And as might be expected, the Dixiecrats have responded with howls of anguish and threats of retaliation. They have done this, of course, all over the South. But in Mississippi their retaliation has gone well beyond the point of threats.
The planters have organized a new Ku Klux Klan. They have laundered it a bit, given it a face-lifting, and called it White Citizens Councils. But no Negro in Mississippi will be fooled. He knorws the Klan when he sees it, by whatever name it's called.
The misnamed Councils have begun to exert economic pressure on the leaders and membership of the NAACP. Are you a grocer, funeral director, physician, small farmer? Then the likelihood is that you could not function without credit. But the credit is in the hands of the banks and mortgage companies, dominated by the planters and big Wall Street concerns.
So, say the Citizen Councils, since we control the credit, we'll control the Negroes! We'll starve their leaders out. We'll draw up a new kind of blacklist, and any Negro who supports NAACP or calls for equality in education will have to find his living outside of Mississippi. But the planters have reckoned without their hosts! When Governor Hugh White called what he thought were 100 "hand-picked" Negroes to his office to euchre them into endorsing a statement opposing the Supreme Court decision, they voted 99 to one for integration of education. In Mississippi, that takes courage!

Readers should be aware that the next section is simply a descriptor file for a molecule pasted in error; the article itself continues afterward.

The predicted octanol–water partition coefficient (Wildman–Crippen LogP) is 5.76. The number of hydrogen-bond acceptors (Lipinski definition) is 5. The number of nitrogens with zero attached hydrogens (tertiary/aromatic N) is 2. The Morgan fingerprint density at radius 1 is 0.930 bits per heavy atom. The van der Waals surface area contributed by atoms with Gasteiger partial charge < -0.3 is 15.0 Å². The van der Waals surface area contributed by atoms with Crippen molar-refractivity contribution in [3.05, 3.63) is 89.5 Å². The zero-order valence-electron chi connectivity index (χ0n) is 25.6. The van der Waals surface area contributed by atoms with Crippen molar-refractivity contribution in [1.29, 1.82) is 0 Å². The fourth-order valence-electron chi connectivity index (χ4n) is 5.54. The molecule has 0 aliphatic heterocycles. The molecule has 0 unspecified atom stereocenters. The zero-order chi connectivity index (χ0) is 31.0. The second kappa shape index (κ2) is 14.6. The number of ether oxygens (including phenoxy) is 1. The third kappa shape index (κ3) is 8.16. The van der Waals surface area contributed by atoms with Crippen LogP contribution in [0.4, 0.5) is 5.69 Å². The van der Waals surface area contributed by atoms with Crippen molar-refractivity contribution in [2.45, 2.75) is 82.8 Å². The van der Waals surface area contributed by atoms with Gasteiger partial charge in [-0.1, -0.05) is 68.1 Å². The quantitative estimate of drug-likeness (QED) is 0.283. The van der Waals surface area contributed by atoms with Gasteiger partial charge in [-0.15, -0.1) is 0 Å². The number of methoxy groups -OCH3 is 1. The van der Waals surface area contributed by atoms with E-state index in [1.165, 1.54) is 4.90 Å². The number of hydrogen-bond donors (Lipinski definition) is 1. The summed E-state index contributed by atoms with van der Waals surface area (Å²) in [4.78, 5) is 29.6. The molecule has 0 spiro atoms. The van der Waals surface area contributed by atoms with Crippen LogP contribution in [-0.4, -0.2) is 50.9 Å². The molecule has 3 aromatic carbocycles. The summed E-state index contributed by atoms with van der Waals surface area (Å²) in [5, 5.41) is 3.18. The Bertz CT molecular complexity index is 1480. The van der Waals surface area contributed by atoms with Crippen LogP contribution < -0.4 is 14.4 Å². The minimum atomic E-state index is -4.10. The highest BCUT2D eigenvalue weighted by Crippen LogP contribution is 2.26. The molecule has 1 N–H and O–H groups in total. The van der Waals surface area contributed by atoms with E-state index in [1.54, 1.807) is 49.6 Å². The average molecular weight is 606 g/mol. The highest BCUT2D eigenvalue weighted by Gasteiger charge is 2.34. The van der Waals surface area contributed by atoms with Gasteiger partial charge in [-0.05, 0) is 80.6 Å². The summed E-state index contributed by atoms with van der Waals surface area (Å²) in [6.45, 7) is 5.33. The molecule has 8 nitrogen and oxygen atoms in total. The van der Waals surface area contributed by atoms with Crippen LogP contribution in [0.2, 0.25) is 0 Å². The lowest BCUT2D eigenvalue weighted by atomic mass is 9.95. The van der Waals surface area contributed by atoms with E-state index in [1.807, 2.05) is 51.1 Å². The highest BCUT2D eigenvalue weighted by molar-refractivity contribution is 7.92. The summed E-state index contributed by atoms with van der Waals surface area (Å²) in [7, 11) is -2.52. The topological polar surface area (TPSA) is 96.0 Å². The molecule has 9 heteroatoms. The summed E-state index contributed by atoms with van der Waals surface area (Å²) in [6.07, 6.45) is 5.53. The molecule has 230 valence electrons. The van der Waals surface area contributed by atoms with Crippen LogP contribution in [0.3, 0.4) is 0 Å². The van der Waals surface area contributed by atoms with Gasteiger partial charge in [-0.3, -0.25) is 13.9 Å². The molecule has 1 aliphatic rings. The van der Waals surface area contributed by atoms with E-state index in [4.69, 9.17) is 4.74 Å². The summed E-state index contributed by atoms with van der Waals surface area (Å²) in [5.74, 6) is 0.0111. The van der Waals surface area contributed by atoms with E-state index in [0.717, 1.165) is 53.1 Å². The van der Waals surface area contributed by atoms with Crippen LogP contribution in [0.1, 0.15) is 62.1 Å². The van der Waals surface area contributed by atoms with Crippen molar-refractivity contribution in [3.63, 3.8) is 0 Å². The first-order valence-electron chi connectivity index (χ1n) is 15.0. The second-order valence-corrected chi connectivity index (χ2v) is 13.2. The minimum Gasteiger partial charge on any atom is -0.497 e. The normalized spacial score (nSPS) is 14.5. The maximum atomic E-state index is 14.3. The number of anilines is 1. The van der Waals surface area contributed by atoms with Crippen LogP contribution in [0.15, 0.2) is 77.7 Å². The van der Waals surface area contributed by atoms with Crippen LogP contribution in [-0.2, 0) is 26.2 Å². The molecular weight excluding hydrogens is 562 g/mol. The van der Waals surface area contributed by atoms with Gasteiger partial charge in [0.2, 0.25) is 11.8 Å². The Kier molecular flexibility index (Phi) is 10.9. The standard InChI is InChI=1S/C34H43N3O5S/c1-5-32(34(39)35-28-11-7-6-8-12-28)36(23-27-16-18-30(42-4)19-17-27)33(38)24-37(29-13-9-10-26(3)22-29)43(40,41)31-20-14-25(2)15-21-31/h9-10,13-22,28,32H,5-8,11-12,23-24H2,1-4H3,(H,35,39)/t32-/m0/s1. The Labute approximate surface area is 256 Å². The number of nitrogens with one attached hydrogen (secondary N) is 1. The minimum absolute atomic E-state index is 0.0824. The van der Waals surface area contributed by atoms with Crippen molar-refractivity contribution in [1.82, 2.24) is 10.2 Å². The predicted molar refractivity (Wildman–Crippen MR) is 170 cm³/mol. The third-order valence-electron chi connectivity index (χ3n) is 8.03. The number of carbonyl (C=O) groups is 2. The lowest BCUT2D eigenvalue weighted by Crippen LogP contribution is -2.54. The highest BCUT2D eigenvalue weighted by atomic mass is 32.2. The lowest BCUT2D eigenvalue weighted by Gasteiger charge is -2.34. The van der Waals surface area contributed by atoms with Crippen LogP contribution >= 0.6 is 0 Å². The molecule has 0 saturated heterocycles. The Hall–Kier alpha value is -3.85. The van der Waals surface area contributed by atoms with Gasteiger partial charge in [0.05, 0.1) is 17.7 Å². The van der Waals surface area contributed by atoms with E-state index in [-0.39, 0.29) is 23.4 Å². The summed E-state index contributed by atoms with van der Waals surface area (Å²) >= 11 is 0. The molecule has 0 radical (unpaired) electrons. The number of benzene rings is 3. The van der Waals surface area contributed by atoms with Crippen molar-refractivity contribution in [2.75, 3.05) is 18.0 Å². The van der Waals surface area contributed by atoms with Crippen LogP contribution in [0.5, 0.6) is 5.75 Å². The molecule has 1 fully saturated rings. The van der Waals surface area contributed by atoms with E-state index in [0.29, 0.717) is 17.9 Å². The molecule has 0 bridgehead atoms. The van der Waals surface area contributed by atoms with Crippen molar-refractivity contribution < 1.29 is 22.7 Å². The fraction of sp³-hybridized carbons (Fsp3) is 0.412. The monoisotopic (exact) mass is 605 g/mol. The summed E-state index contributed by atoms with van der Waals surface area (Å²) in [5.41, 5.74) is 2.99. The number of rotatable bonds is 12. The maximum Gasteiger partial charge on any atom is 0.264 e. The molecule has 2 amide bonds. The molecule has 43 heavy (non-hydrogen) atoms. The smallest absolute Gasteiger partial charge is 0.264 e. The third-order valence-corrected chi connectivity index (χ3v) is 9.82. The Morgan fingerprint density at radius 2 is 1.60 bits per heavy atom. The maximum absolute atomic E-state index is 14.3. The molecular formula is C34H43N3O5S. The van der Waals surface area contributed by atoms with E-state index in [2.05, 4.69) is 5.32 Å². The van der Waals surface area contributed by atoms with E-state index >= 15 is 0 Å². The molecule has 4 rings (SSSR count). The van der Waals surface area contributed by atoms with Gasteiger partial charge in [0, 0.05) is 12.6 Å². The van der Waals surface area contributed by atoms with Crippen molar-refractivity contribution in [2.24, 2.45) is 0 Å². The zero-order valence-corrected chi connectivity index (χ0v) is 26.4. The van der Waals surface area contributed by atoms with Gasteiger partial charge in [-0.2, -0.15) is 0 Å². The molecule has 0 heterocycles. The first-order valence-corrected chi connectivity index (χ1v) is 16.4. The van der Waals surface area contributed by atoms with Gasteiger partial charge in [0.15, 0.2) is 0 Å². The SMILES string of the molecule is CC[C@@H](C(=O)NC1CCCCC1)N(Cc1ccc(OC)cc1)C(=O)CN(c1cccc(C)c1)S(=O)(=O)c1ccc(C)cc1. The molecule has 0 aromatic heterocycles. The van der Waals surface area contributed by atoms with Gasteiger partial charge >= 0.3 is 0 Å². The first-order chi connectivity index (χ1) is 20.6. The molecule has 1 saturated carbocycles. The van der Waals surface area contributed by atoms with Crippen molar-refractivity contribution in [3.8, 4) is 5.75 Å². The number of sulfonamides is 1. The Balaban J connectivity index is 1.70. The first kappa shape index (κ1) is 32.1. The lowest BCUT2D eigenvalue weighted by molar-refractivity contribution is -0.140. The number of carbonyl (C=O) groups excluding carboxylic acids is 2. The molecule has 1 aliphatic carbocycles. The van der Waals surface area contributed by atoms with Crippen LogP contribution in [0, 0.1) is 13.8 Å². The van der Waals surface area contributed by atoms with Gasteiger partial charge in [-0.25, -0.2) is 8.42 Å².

And the response to the economic boycott of the Citizens Councils has been just as dramatic. Within three weeks, under the leadership of the NAACP national office, organizations and individuals from all parts of the country have deposited $143,000 in the Negro-owned Tri-State Bank of Memphis to provide lending capital for Negro businessmen, professionals and farmers who are being foreclosed by the "free enterprise" Dixiecrats of Mississippi.
All decent Americans are called upon to rally to the heroic Negro people of Mississippi. I should like to see the great organizations of labor deposit large sums in the Tri-State bank to help in this fight. The Brotherhood of Sleeping Car Porters has already deposited $10,000. Other groups may deposit smaller, or larger, sums.
We must support the demand that President Eisenhower intervene and prosecute those who are violating federal law and regulations by deliberately withholding economic loans for political reasons. Messages of moral support and solidarity should pour in to Dr. T.R.M. Howards at Mound Bayou, Mississippi.
Eventually as the struggle deepens, as it must, new forms of battle will be needed and found. At the moment we must use those at hand to sustain the brave Negro people of Mississippi.
We must support their movement for the right to vote so that with political power they may be armed with the guarantees of implementation of legislative enactments and judicial decrees. We must focus the attention of the entire nation on this critical front in the battle for democracy. This is Negro history in the making.
Copyright © Paul Robeson, 1955.